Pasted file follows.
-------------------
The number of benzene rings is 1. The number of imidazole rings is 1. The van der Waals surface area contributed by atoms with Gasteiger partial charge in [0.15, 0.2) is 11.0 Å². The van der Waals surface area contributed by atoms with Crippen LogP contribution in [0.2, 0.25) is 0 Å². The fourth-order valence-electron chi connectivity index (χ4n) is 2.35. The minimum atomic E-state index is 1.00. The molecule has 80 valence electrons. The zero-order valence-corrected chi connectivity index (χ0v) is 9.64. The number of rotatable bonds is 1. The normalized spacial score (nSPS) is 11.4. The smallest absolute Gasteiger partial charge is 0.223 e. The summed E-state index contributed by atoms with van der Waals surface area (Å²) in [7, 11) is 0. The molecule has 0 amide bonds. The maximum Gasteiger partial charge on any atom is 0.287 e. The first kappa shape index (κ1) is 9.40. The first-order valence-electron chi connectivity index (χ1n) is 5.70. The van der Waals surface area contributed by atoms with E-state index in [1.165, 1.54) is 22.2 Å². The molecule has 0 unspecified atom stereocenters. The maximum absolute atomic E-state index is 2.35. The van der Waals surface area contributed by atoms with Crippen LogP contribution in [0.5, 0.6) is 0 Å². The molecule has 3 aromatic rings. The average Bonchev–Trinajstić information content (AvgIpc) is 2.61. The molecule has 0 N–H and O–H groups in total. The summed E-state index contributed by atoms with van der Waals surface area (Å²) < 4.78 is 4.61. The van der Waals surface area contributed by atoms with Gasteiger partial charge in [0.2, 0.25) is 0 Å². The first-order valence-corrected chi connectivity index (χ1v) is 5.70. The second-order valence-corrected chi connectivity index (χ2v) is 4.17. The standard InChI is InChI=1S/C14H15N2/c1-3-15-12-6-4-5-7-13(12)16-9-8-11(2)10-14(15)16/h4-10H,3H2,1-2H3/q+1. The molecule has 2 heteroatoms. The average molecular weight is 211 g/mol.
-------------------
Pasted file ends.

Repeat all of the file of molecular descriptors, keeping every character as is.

The number of benzene rings is 1. The number of imidazole rings is 1. The van der Waals surface area contributed by atoms with Gasteiger partial charge in [0.15, 0.2) is 11.0 Å². The van der Waals surface area contributed by atoms with Crippen LogP contribution in [0.2, 0.25) is 0 Å². The fourth-order valence-electron chi connectivity index (χ4n) is 2.35. The minimum atomic E-state index is 1.00. The molecule has 80 valence electrons. The zero-order valence-corrected chi connectivity index (χ0v) is 9.64. The number of rotatable bonds is 1. The normalized spacial score (nSPS) is 11.4. The smallest absolute Gasteiger partial charge is 0.223 e. The summed E-state index contributed by atoms with van der Waals surface area (Å²) in [7, 11) is 0. The molecule has 0 amide bonds. The maximum Gasteiger partial charge on any atom is 0.287 e. The first kappa shape index (κ1) is 9.40. The first-order valence-electron chi connectivity index (χ1n) is 5.70. The van der Waals surface area contributed by atoms with E-state index in [1.165, 1.54) is 22.2 Å². The molecule has 0 unspecified atom stereocenters. The maximum absolute atomic E-state index is 2.35. The van der Waals surface area contributed by atoms with Crippen LogP contribution in [0.5, 0.6) is 0 Å². The molecule has 3 aromatic rings. The average Bonchev–Trinajstić information content (AvgIpc) is 2.61. The molecule has 0 N–H and O–H groups in total. The summed E-state index contributed by atoms with van der Waals surface area (Å²) < 4.78 is 4.61. The van der Waals surface area contributed by atoms with Gasteiger partial charge in [0.2, 0.25) is 0 Å². The first-order valence-corrected chi connectivity index (χ1v) is 5.70. The second-order valence-corrected chi connectivity index (χ2v) is 4.17. The standard InChI is InChI=1S/C14H15N2/c1-3-15-12-6-4-5-7-13(12)16-9-8-11(2)10-14(15)16/h4-10H,3H2,1-2H3/q+1. The molecule has 2 heteroatoms. The average molecular weight is 211 g/mol.